Friday, February 19, 2010

Gordon Brown tests the waters . . . and sinks

Gordon Brown is the current Prime Minister of England. He will appear before the Iraq Inquiry shortly (the date has not been publicly released yet). Eddie Barners (The Scotsman) reports:

Speaking to Tribune magazine, the Prime Minister declared that the real issue had not been the danger of Saddam's weapons of mass destruction, but the dictator's failure to comply with UN resolutions that demanded he provide full disclosure to weapons inspectors.
This, said Brown, was the reason Britain and America were right to send in the troops.
Mr Brown's words represent a marked change from the government's main rationale for military action in 2003, when it asked MPs to support invasion. The motion, voted on by MPs, declared first and foremost that the UK should send in troops "to ensure the disarmament of Iraq's weapons of mass destruction".

The comments ring more than a little hollow since Tony Blair sold the illegal war to England with the claims of WMD (specifically, that Iraq could strike the UK with WMD within 45 minutes). Brown may realize how hollow it sounds and may be attempting to publicly craft his testimony -- to test it out before appearing. He's enough trouble in terms of holding onto power and he really can't afford public ridicule but that's all his current idiotic statements invite. It may not be too late for him to save Labour's election chances by announcing his resignation as Prime Minister.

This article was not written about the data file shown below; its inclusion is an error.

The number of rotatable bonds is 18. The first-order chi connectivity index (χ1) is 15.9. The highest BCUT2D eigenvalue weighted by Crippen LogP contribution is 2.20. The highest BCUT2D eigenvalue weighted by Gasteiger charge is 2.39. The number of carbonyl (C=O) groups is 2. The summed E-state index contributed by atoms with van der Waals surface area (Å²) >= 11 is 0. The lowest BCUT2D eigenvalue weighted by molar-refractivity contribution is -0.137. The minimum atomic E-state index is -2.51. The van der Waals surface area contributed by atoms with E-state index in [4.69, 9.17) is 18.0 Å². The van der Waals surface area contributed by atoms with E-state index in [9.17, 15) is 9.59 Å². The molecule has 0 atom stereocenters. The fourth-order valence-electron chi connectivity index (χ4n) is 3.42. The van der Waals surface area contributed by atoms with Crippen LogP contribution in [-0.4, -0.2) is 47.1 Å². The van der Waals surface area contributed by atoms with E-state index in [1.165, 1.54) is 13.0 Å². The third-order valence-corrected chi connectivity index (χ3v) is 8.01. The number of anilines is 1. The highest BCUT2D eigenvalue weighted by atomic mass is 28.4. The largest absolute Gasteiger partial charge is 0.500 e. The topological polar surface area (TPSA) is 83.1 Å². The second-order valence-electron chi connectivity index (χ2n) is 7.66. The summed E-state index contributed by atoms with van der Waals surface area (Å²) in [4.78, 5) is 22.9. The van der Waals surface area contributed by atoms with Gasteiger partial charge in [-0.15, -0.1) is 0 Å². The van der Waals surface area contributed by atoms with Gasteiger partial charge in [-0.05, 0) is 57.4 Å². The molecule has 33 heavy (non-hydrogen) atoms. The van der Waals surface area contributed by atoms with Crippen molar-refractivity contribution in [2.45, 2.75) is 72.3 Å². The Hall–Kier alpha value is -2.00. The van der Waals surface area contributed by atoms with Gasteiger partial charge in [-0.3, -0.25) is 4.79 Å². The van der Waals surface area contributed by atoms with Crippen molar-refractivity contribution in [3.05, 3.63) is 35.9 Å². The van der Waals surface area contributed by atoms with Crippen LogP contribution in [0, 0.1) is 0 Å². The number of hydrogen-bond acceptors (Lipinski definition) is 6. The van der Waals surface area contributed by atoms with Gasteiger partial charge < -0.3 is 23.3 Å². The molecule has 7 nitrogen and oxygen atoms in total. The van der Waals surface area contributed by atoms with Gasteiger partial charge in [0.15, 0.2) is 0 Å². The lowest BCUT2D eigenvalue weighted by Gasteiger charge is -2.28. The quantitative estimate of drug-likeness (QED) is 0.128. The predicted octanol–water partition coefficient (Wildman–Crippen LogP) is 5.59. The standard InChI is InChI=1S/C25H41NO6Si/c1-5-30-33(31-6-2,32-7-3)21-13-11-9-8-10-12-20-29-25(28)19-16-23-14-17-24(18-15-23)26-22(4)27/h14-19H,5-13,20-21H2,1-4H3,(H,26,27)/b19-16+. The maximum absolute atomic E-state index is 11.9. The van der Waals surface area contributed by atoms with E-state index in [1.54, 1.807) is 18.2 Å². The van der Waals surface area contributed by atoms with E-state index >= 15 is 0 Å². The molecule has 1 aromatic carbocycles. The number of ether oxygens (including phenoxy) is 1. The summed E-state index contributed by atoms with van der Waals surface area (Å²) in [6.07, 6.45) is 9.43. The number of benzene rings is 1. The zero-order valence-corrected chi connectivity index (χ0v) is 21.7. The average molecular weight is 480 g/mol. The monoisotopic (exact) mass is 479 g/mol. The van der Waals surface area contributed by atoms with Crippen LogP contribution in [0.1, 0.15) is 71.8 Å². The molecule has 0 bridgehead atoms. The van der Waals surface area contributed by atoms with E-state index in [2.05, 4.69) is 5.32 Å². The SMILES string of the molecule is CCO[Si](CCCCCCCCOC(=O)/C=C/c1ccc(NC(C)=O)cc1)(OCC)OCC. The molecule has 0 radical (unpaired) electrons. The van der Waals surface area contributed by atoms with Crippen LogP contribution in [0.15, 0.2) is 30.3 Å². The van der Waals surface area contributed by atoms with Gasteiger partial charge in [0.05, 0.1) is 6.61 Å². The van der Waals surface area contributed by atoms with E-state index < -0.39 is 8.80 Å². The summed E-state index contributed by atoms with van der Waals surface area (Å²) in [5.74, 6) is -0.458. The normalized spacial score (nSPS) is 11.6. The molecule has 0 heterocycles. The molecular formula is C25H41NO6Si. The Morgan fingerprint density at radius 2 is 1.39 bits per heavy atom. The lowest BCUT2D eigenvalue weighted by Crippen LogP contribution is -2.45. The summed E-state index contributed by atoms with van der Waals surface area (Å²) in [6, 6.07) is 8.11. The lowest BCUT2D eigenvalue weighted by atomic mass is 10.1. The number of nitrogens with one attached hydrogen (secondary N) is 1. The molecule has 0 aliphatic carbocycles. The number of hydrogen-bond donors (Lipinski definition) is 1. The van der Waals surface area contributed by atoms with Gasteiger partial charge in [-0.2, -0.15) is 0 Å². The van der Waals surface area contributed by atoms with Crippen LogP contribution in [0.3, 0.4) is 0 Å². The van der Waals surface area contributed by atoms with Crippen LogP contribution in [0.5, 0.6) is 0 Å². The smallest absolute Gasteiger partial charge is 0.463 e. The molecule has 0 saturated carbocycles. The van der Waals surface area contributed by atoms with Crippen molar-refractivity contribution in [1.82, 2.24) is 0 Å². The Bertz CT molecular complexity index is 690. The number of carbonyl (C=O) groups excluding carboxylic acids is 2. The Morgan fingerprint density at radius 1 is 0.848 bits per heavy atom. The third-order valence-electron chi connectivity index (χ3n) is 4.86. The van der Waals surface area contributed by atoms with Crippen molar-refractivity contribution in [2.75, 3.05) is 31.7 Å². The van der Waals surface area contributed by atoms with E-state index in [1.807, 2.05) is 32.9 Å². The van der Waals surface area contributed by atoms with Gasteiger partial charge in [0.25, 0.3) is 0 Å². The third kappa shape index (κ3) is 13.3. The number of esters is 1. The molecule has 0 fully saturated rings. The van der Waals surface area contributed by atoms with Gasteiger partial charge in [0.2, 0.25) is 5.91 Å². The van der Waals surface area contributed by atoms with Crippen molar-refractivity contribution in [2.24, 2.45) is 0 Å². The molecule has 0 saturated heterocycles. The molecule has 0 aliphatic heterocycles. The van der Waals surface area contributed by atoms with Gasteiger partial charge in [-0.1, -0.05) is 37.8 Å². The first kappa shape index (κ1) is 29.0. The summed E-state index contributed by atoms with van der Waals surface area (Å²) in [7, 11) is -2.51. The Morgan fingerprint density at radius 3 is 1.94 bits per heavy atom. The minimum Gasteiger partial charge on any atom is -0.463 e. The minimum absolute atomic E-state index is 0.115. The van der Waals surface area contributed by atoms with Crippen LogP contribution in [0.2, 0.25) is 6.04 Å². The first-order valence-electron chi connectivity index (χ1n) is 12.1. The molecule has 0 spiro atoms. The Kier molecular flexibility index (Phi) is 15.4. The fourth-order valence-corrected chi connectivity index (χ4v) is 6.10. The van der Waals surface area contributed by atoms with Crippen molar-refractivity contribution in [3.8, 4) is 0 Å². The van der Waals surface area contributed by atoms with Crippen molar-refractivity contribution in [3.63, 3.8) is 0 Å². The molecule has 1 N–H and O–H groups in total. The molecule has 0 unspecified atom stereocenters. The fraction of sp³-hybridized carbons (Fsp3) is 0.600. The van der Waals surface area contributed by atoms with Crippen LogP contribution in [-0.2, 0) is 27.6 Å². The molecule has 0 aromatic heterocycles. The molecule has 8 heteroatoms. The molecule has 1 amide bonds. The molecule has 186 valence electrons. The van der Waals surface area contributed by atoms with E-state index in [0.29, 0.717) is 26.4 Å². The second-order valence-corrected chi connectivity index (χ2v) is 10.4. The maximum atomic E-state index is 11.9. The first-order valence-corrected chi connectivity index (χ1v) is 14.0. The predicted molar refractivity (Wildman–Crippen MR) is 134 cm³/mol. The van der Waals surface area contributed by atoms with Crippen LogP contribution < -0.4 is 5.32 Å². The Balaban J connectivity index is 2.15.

Staying with England, Danny Fitzimons is an Iraq War veteran and suffers from PTSD. In August 2009, he went back to Iraq as an employee of AmrourGroup Inc and is charged in the August 9th shooting deaths of Darren Hoare (Australian contractor), and Paul McGuigan (British contractor) and in the wounding of Iraqi Arkhan Madhi. BBC News reports that his father and step-mother continue to work on getting Danny's trial move to the United Kingdom and quotes Liz Fitsimons stating, "Imagine if it was your son or brother who was facing a death penalty. We are setting our hopes on Danny getting a fair trial, a sentence and he is brought back here." AP reports he was in an Iraqi court yesterday and informed that he needed to appear again April 7th. (To be clear, Danny is being held in an Iraqi prison. He's not wandering through the Green Zone.) Yesterday, Amnesty International issued the following:

Responding to news that Danny Fitzsimons' trial on murder charges in Iraq has been delayed until April, Amnesty International UK Director Kate Allen said:
"We've always said that it’s right that private military and security contractors are held fully responsible for any alleged wrongdoing when they're working in places like Iraq, but we’re seriously concerned about this case.
"Iraq has a dreadful record of unfair capital trials and there is a real danger of Danny Fitzsimons being sentenced to death after a shoddy judicial process.